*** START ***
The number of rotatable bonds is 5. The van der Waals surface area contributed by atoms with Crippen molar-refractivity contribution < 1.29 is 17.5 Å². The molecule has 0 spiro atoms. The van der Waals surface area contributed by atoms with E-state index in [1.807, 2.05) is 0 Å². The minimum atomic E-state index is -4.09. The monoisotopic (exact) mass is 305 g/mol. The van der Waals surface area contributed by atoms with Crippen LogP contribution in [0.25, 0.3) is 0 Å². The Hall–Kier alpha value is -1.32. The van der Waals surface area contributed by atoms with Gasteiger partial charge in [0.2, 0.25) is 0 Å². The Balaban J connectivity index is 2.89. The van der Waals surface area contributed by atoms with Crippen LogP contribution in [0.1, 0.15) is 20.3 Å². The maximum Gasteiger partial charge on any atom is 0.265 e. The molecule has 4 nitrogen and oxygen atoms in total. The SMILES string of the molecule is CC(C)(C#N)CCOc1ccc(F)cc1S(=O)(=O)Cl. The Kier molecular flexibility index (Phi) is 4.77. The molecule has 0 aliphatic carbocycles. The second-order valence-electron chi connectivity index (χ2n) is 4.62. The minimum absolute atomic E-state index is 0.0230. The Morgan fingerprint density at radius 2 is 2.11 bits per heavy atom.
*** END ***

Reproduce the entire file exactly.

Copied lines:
The number of rotatable bonds is 5. The van der Waals surface area contributed by atoms with Crippen molar-refractivity contribution < 1.29 is 17.5 Å². The molecule has 0 spiro atoms. The van der Waals surface area contributed by atoms with E-state index in [1.807, 2.05) is 0 Å². The minimum atomic E-state index is -4.09. The monoisotopic (exact) mass is 305 g/mol. The van der Waals surface area contributed by atoms with Crippen LogP contribution in [0.25, 0.3) is 0 Å². The Hall–Kier alpha value is -1.32. The van der Waals surface area contributed by atoms with Gasteiger partial charge in [0.2, 0.25) is 0 Å². The Balaban J connectivity index is 2.89. The van der Waals surface area contributed by atoms with Crippen LogP contribution in [0.1, 0.15) is 20.3 Å². The maximum Gasteiger partial charge on any atom is 0.265 e. The molecule has 4 nitrogen and oxygen atoms in total. The SMILES string of the molecule is CC(C)(C#N)CCOc1ccc(F)cc1S(=O)(=O)Cl. The Kier molecular flexibility index (Phi) is 4.77. The molecule has 0 aliphatic carbocycles. The second-order valence-electron chi connectivity index (χ2n) is 4.62. The minimum absolute atomic E-state index is 0.0230. The Morgan fingerprint density at radius 2 is 2.11 bits per heavy atom.